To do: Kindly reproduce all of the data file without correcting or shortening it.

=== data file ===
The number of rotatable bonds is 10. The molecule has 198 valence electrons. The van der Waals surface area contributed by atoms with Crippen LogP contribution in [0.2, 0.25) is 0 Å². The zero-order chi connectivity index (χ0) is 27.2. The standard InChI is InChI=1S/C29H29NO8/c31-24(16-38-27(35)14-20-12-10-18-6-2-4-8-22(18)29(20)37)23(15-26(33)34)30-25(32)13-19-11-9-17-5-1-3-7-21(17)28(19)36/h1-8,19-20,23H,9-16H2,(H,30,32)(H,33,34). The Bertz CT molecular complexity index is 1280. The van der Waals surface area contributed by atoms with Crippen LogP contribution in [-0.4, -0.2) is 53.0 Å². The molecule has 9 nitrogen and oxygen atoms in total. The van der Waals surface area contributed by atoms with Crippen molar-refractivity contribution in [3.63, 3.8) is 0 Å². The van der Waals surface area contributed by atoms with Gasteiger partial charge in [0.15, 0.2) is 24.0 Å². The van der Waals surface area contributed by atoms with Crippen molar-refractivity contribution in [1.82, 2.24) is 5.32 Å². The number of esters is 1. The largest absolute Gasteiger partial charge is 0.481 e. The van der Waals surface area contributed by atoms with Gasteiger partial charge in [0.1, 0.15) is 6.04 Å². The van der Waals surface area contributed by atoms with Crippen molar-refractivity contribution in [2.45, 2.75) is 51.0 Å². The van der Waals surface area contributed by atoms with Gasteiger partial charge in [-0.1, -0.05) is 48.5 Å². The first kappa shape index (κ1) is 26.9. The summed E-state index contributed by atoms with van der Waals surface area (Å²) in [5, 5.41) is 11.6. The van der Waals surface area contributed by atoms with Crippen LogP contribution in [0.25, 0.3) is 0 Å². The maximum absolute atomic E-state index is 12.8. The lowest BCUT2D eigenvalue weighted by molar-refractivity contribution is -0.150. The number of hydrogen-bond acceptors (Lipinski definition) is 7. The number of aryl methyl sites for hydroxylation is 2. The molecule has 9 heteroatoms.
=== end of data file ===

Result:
The number of rotatable bonds is 10. The molecule has 198 valence electrons. The van der Waals surface area contributed by atoms with Crippen LogP contribution in [0.2, 0.25) is 0 Å². The zero-order chi connectivity index (χ0) is 27.2. The standard InChI is InChI=1S/C29H29NO8/c31-24(16-38-27(35)14-20-12-10-18-6-2-4-8-22(18)29(20)37)23(15-26(33)34)30-25(32)13-19-11-9-17-5-1-3-7-21(17)28(19)36/h1-8,19-20,23H,9-16H2,(H,30,32)(H,33,34). The Bertz CT molecular complexity index is 1280. The van der Waals surface area contributed by atoms with Crippen LogP contribution in [-0.4, -0.2) is 53.0 Å². The molecule has 9 nitrogen and oxygen atoms in total. The van der Waals surface area contributed by atoms with Crippen molar-refractivity contribution in [3.63, 3.8) is 0 Å². The van der Waals surface area contributed by atoms with Gasteiger partial charge in [0.15, 0.2) is 24.0 Å². The van der Waals surface area contributed by atoms with Crippen molar-refractivity contribution in [1.82, 2.24) is 5.32 Å². The number of esters is 1. The largest absolute Gasteiger partial charge is 0.481 e. The van der Waals surface area contributed by atoms with Gasteiger partial charge in [0.1, 0.15) is 6.04 Å². The van der Waals surface area contributed by atoms with Crippen molar-refractivity contribution in [2.45, 2.75) is 51.0 Å². The van der Waals surface area contributed by atoms with Gasteiger partial charge in [-0.1, -0.05) is 48.5 Å². The first kappa shape index (κ1) is 26.9. The summed E-state index contributed by atoms with van der Waals surface area (Å²) in [5, 5.41) is 11.6. The van der Waals surface area contributed by atoms with Crippen LogP contribution in [0.25, 0.3) is 0 Å². The maximum absolute atomic E-state index is 12.8. The lowest BCUT2D eigenvalue weighted by molar-refractivity contribution is -0.150. The number of hydrogen-bond acceptors (Lipinski definition) is 7. The number of aryl methyl sites for hydroxylation is 2. The molecule has 9 heteroatoms.